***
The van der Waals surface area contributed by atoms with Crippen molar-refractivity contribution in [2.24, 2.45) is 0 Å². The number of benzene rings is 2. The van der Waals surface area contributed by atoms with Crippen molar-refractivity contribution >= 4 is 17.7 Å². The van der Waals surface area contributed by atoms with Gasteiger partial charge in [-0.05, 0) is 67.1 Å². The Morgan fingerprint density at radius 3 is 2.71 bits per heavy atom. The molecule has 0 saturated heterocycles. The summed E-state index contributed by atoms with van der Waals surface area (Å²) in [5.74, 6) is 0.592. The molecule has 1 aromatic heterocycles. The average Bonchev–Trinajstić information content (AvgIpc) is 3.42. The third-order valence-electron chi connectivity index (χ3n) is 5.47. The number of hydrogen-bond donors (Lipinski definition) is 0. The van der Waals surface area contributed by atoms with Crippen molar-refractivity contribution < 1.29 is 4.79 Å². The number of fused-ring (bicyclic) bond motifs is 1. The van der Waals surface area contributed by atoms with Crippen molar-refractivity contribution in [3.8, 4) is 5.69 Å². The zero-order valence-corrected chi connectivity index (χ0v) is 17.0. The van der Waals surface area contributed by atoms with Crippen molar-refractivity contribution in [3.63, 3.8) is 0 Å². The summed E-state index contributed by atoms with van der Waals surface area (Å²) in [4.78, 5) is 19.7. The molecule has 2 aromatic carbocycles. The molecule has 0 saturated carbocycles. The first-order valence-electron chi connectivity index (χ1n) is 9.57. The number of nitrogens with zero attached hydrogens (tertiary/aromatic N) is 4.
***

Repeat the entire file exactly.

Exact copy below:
The van der Waals surface area contributed by atoms with Crippen molar-refractivity contribution in [2.24, 2.45) is 0 Å². The number of benzene rings is 2. The van der Waals surface area contributed by atoms with Crippen molar-refractivity contribution >= 4 is 17.7 Å². The van der Waals surface area contributed by atoms with Gasteiger partial charge in [-0.05, 0) is 67.1 Å². The Morgan fingerprint density at radius 3 is 2.71 bits per heavy atom. The molecule has 0 saturated heterocycles. The summed E-state index contributed by atoms with van der Waals surface area (Å²) in [5.74, 6) is 0.592. The molecule has 1 aromatic heterocycles. The average Bonchev–Trinajstić information content (AvgIpc) is 3.42. The third-order valence-electron chi connectivity index (χ3n) is 5.47. The number of hydrogen-bond donors (Lipinski definition) is 0. The van der Waals surface area contributed by atoms with Crippen molar-refractivity contribution < 1.29 is 4.79 Å². The number of fused-ring (bicyclic) bond motifs is 1. The van der Waals surface area contributed by atoms with Crippen molar-refractivity contribution in [3.8, 4) is 5.69 Å². The zero-order valence-corrected chi connectivity index (χ0v) is 17.0. The van der Waals surface area contributed by atoms with Crippen molar-refractivity contribution in [3.63, 3.8) is 0 Å². The summed E-state index contributed by atoms with van der Waals surface area (Å²) in [4.78, 5) is 19.7. The molecule has 2 aromatic carbocycles. The molecule has 0 saturated carbocycles. The first-order valence-electron chi connectivity index (χ1n) is 9.57. The number of nitrogens with zero attached hydrogens (tertiary/aromatic N) is 4.